• Meeting other community members and building your network

Who Should Attend?

• Parents
• Community Members
• Childcare/Family SupportProfessionals
• Non-Profit Professionals
• Medical/Human ServicesProviders
• Faith Organizations

georgia child advocacy
georgia child abuse

Click here to register now!

Interested in Head Start or Pre-K?

By Lynn Robinson

(Editor’s note: Lynn Robinson is the family services worker for Wayne County Head Start & Pre-K, a service provided by the Coastal Georgia Area Community Action Authority.)

Will your child be 3 or 4 on or before Sept. 1? Immunizations current? Proof of income for the last 12 months (W-2 or three consecutive recent pay stubs, SSI, SSA, child support, or other)? No income?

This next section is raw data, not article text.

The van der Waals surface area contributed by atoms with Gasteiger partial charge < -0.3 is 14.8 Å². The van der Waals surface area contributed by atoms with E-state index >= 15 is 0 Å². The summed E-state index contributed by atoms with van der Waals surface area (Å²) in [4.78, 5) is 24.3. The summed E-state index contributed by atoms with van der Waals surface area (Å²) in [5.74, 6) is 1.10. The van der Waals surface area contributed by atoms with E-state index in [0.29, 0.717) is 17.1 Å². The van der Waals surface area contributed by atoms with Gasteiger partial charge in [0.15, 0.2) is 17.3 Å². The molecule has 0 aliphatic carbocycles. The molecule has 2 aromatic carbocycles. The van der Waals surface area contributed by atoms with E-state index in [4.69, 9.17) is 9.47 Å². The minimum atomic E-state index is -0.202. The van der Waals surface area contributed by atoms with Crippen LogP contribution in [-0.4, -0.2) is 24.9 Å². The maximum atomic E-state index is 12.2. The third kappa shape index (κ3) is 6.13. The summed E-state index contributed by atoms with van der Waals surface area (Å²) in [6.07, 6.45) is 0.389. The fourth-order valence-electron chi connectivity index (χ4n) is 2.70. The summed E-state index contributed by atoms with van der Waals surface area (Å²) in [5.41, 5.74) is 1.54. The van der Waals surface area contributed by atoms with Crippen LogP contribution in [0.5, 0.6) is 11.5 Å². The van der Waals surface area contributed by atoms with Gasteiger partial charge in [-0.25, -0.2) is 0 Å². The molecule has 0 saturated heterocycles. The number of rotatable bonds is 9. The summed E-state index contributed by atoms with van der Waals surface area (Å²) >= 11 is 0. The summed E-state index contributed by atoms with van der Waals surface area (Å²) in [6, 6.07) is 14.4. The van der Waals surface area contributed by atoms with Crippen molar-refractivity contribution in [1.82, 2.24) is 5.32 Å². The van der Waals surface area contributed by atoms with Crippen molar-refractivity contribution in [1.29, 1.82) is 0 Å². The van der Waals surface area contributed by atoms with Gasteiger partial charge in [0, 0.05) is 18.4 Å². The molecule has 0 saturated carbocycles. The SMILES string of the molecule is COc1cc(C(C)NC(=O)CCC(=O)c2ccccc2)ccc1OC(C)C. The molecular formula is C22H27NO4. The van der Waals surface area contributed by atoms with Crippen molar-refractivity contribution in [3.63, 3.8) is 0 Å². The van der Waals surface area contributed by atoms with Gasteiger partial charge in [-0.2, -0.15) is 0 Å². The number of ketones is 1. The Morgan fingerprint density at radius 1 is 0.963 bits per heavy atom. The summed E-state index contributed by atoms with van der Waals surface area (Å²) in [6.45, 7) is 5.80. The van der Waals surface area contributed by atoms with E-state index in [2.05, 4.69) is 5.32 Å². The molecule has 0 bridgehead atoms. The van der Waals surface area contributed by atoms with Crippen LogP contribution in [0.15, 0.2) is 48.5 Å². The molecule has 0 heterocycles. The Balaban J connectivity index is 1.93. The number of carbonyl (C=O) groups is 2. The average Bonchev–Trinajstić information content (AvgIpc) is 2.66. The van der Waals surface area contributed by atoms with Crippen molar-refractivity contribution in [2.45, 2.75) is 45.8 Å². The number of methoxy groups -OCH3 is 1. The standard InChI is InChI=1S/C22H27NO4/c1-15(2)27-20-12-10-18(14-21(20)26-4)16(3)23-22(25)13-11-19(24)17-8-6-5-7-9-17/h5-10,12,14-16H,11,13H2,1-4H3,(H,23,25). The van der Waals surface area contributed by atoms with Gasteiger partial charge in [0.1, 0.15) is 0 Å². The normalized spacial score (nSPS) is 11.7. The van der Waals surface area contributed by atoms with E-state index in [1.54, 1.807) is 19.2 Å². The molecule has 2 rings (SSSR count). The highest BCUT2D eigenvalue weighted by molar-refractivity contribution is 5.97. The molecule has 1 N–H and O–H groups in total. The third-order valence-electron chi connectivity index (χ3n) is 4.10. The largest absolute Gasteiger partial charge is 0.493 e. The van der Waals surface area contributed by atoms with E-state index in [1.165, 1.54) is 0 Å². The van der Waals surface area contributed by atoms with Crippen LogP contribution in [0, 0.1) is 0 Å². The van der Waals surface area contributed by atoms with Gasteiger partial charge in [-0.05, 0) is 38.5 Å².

We have paperwork for you to use to complete the enrollment process. Come to Wayne County Head Start and Pre-K.

This federally funded national program provides comprehensive child developmental services to children. Head Start works with other community agencies and contract professionals to provide a program with health, nutritional, educational, and social services. Just as in traditional educational facilities, your child’s attendance really matters. Children can’t learn if they do not attend.

You, as a parent, are a big part of the process. Parents can become fully involved in the development of their child through our policy council, center committees, classroom volunteers and many other avenues. There are monthly parent meetings covering various subjects, including cooking, budgeting, child development, health resources and much more. There are monthly activities for fathers and other family members such as kite building, flower planting, bubble blowing and more to encourage the relationship between the parent and the child.